The Rug Merchants Tab


Oliver Harte

Trying to do the Lord's work with Rinpoche was like trying to pin a rug dealer on a low price. He would just sidestep wherever you were going. Or as Scott would say, "there is no one there". So perhaps it was not so much a matter of sidestepping; rather, he was quite often completely invisible. One would try to move with him through a dialogue of deductive logic, and suddenly notice oneself marching purposefully forward, utterly alone. And, if you ever had the temerity to dilute his independence in any way, expect to find yourself pinned down, having to explain who the hell you think you are to make such assumptions.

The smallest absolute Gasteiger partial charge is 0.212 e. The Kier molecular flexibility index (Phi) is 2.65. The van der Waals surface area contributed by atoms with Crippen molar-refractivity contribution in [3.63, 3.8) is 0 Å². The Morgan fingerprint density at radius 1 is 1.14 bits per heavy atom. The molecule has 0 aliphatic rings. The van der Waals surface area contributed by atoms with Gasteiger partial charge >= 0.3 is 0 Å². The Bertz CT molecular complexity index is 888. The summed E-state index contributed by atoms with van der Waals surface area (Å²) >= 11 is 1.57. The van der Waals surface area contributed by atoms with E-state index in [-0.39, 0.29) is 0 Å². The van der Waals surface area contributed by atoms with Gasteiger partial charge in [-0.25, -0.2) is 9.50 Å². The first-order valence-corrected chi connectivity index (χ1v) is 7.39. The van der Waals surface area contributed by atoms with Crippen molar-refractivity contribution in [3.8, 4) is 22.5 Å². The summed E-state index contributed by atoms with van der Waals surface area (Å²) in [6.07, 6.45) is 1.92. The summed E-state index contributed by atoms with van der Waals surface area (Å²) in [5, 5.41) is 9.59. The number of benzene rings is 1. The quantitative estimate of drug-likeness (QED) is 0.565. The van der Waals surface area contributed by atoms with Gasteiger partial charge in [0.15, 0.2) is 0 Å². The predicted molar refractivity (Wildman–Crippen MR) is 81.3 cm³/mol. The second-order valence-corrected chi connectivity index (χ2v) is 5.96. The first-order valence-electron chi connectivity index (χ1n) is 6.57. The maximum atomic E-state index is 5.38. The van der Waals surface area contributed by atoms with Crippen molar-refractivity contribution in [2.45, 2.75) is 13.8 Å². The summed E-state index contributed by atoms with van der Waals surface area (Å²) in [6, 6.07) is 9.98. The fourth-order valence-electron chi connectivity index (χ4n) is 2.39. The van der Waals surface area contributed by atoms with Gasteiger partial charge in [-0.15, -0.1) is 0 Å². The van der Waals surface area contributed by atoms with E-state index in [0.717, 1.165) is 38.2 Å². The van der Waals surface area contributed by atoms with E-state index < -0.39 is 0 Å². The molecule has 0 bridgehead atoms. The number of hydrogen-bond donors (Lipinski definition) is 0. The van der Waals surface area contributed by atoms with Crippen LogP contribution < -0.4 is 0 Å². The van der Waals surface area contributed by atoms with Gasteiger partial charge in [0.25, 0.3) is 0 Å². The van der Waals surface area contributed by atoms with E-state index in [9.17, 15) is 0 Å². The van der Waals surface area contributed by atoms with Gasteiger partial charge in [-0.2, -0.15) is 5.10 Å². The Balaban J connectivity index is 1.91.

I once had the Dharma Centre pick up his tab for gas, during a period that he was driving to the Center to teach a couple of times a day. For him, this was a slippery slope. "I am NOT the Dharma Center", he would say. In other words, do not presume. But, as Richard would say "there is no grass growing on our teacher". After making his point to me, Rinpoche pursed his lips and ruminated out loud, "Well, I suppose it COULD be seen to be appropriate, under the circumstances", which I took to mean that I shouldn't make a habit of that kind of thing, but that just this once he would let us buy him a tank of gas. As he would say, "for the benefit of students".

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